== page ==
Maternal immune activation results in complex microglial transcriptome signature in the adult offspring that is reversed by minocycline treatmentMattei, D., Ivanov, A., Ferrai, C., Jordan, P., Guneykaya, D., Buonfiglioli, A., Schaafsma, W., Przanowski, P., Deuther-Conrad, W., Brust, P., Hesse, S., Patt, M., Sabri, O., Ross, T. L., Eggen, B. J. L., Boddeke, E. W. G. M., Kaminska, B., Beule, D., Pombo, A., Kettenmann, H. & Wolf, S. A., 9-May-2017, In : Translational Psychiatry. 7, 13 p., e1120.
Research output: Contribution to journal › Article › Academic › peer-review
Maternal immune activation (MIA) during pregnancy has been linked to an increased risk of developing psychiatric pathologies in later life. This link may be bridged by a defective microglial phenotype in the offspring induced by MIA, as microglia have key roles in the development and maintenance of neuronal signaling in the central nervous system. The beneficial effects of the immunomodulatory treatment with minocycline on schizophrenic patients are consistent with this hypothesis. Using the MIA mouse model, we found an altered microglial transcriptome and phagocytic function in the adult offspring accompanied by behavioral abnormalities. The changes in microglial phagocytosis on a functional and transcriptional level were similar to those observed in a mouse model of Alzheimer's disease hinting to a related microglial phenotype in neurodegenerative and psychiatric disorders. Minocycline treatment of adult MIA offspring reverted completely the transcriptional, functional and behavioral deficits, highlighting the potential benefits of therapeutic targeting of microglia in psychiatric disorders.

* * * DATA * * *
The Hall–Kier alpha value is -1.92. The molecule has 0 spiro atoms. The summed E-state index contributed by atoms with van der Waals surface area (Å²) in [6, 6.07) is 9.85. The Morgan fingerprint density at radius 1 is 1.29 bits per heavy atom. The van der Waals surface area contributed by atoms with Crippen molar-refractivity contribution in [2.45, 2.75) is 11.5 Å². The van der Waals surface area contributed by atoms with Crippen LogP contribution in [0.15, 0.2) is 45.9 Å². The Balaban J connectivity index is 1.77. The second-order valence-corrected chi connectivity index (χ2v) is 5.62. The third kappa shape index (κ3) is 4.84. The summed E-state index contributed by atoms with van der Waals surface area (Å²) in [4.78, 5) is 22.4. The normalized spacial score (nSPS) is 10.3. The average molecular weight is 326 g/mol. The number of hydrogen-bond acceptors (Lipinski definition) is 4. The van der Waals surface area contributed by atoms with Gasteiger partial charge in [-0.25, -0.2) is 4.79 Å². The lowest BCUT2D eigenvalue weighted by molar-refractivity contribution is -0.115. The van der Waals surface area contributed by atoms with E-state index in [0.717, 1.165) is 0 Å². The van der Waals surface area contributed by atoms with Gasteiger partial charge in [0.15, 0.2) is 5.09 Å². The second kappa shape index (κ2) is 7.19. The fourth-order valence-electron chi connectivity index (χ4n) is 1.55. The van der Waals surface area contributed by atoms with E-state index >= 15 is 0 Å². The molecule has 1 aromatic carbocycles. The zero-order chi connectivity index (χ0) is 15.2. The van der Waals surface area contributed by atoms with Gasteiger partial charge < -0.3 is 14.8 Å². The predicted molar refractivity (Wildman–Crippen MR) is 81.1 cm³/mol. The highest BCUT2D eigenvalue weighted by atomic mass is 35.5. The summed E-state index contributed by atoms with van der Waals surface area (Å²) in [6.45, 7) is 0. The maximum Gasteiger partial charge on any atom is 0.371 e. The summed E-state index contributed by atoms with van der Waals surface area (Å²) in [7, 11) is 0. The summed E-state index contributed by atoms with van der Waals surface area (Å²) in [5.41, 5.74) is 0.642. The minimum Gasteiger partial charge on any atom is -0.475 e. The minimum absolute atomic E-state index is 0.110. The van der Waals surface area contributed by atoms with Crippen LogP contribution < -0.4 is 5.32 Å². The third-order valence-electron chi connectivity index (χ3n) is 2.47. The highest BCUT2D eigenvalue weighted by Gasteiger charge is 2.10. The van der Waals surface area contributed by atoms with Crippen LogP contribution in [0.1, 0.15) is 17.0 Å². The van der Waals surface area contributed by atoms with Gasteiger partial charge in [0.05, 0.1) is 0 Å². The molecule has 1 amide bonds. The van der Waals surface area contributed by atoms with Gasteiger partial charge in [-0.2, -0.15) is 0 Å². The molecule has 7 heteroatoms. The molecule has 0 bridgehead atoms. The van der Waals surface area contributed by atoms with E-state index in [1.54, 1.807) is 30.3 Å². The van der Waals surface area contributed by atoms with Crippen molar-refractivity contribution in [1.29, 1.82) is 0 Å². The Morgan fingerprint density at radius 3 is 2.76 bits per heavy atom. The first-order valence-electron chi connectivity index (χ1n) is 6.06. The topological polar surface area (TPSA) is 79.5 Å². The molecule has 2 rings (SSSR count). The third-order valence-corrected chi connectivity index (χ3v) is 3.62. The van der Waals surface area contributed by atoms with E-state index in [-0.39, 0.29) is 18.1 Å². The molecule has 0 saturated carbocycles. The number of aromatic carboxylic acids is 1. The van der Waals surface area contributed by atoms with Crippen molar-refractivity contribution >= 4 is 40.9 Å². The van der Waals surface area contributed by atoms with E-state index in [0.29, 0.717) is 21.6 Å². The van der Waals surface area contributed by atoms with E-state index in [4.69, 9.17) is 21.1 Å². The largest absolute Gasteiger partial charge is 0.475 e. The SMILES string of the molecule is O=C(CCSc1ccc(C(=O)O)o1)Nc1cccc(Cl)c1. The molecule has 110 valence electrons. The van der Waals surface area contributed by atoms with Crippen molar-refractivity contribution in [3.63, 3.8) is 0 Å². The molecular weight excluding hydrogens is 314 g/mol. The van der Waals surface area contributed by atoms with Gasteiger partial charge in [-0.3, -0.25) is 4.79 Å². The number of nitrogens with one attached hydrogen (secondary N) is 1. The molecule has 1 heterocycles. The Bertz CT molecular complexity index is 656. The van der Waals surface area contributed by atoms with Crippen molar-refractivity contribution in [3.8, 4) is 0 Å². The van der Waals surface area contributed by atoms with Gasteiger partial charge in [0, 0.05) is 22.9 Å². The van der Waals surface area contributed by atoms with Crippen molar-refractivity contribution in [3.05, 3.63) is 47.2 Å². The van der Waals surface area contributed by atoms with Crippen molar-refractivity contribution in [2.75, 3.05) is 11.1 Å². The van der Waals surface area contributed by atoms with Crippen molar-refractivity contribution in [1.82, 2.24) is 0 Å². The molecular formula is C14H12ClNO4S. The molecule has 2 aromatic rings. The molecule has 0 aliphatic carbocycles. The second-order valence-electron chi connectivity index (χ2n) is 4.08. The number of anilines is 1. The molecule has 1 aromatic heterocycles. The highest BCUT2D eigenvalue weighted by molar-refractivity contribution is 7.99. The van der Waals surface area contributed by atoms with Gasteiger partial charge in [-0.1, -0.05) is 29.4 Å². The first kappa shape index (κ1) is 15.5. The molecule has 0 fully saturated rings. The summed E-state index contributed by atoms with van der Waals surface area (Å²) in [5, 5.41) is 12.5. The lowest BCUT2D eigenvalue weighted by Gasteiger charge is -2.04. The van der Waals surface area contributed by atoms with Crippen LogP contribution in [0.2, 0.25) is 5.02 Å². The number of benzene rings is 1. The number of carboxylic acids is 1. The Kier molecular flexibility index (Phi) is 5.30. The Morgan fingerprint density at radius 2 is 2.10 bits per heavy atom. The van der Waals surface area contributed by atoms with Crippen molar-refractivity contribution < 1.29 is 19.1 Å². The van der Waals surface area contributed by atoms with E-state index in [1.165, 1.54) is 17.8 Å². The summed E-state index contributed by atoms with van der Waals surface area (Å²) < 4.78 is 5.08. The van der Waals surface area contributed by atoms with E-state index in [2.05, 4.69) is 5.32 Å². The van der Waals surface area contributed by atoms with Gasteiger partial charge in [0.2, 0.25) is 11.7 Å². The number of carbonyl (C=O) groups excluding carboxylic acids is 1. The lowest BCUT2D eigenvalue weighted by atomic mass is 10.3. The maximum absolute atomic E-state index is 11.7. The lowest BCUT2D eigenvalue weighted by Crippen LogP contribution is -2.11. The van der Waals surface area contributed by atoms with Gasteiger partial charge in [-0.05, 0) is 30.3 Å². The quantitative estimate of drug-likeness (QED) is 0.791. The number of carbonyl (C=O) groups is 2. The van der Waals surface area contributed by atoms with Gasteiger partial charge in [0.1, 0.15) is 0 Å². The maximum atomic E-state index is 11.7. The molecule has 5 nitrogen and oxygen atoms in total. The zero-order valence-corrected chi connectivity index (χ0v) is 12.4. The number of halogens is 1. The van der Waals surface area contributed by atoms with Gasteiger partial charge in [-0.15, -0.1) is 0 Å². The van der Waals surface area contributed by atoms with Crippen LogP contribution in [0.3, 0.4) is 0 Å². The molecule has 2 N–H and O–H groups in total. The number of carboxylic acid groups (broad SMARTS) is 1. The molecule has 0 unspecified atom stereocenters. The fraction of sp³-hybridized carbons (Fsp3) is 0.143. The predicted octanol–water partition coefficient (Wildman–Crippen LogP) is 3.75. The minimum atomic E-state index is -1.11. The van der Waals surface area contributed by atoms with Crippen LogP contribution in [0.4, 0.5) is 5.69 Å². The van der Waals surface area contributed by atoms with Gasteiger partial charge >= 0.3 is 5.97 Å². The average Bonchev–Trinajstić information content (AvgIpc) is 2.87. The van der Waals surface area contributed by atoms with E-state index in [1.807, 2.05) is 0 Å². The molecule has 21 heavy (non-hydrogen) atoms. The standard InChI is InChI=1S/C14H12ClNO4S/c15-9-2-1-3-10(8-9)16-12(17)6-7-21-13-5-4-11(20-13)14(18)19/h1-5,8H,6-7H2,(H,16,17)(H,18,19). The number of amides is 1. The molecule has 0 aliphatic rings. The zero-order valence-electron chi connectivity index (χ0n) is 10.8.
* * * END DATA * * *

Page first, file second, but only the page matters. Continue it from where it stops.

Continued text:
|Number of pages||13|
|Publication status||Published - 9-May-2017|
- EARLY-PHASE SCHIZOPHRENIA, IN-VIVO PET, ANIMAL-MODEL, DOUBLE-BLIND, HUMAN BRAIN, HIPPOCAMPAL NEUROGENESIS, TRANSLOCATOR PROTEIN, NEGATIVE SYMPTOMS, 18 KDA, DEFICITS